Nothing can hone in your heart in to the presence of God quicker than taking your eyes off your needs and looking after the needs of others, even when you might have even greater needs. I heard a friend of mine the other day say, “no matter what you are going through someone is facing something greater somewhere.” And they were right on the mark! What made my friend’s statement even more poignant was the fact that they were walking through a very tough time themselves!
So I’m laying around the other day in the hospital having some of the same thoughts I mentioned earlier and God cracked me over the head as if to say, “Wake up! Who gave you permission to whine and moan and be selfish about what you’re going through?” Sure, you’re hurting but so are a LOT other people. What good does have a little selfish pity party accomplish? Minister to them I heard Him say. Encourage others in the midst of what you’re going through. After all, aren’t we all pilgrims going through this journey of life together?
I believe we have a Biblical mandate to come alongside those who are hurting and help them stand up. We can draw strength through each other. The Bible says when we are weak, God is strong, that His strength is perfected in weakness. I think the horizontal version of this is true too. We can provide strength for our fellow brother, or sister, by sharing our journey with them, by not being selfish. Provide encouragement, share heartache, share disappointments, don’t dwell on them, and always point to the hope that Jesus Christ and Scripture offer, but be there for them!
Don’t back down or shy away from trials, the bible says, “Consider it pure joy, my brothers, whenever you face trials of many kinds, 3because you know that the testing of your faith develops perseverance.” [James 1:2-3 NIV]
And that “Our light and momentary troubles are achieving for us an eternal glory that far outweighs them all.” [2 Corinthians 4:17 emphasis added]
You know, as strange as it may sound, I’m actually starting to come to the place where I welcome trials and crisis.
I read a portion of a devotional book I’m using the other day that said this about trials in our lives; “I (Jesus) can bring good out of everything I allow in your life, but much of what I do is far beyond your understanding. When you are suffering and your troubles seem endless, remember I am tenderly present in your afflictions. Instead of lamenting the way things are, search for me in the wreckage of adversity.” (From Jesus Lives, Sarah Young, Published by Thomas Nelson, 2009)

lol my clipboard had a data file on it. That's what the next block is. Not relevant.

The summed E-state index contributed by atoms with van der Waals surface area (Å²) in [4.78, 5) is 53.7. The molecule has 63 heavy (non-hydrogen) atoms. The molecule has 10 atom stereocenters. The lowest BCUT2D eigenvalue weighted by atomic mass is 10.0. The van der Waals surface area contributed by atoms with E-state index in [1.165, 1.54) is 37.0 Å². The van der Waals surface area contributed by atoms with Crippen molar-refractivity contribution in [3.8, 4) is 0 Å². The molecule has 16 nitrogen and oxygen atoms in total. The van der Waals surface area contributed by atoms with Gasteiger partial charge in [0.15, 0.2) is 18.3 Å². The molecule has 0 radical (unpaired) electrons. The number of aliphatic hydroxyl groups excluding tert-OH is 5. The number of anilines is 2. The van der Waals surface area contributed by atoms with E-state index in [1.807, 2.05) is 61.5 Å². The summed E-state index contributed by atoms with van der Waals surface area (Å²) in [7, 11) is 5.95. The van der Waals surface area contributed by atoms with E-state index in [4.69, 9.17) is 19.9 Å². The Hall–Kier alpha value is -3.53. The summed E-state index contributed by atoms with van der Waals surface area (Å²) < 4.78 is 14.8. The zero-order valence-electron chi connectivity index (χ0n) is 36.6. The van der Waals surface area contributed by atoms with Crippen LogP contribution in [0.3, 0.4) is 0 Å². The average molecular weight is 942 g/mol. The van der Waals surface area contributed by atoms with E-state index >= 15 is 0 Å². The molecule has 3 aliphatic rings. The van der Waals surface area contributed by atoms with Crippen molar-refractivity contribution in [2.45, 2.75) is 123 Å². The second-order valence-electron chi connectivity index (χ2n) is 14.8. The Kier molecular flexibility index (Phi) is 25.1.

Another passage in this devotional book that “sealed the deal” for me concerning this paradox of selfishness in the midst of suffering is the following; “Another way to expand this capacity is to let My Love flow from you to others. I am so pleased when you do this that I flood you with more of My living Presence. As you continue this blessed adventure with Me, I fill you with ever-increasing volumes of unfailing Love.” [From Jesus Lives, Sarah Young, Published by Thomas Nelson, 2009)
Which I believe these ever-increasing volume of Love God fills us with are meant to overflow into the lives of others, to be shared as we continue along our personal journey.
We, you and I, can be agents of God’s grace during suffering rather than asylums of selfishness. Accept and receive the prayers of others with graciousness and thanksgiving. Let others minister to you with food, or other acts of kindness, but don’t forget to go the extra mile and reach out with all you have to others who are walking through the valley of darkness or facing the harsh winds of adversity. Let whatever it is that the Lord is pouring into your life flow freely into the lives of others. Be a pipeline, not a cesspool!
You’ll never know what one glimpse into the light of your situation might do for someone else who is walking blindly through their darkest night.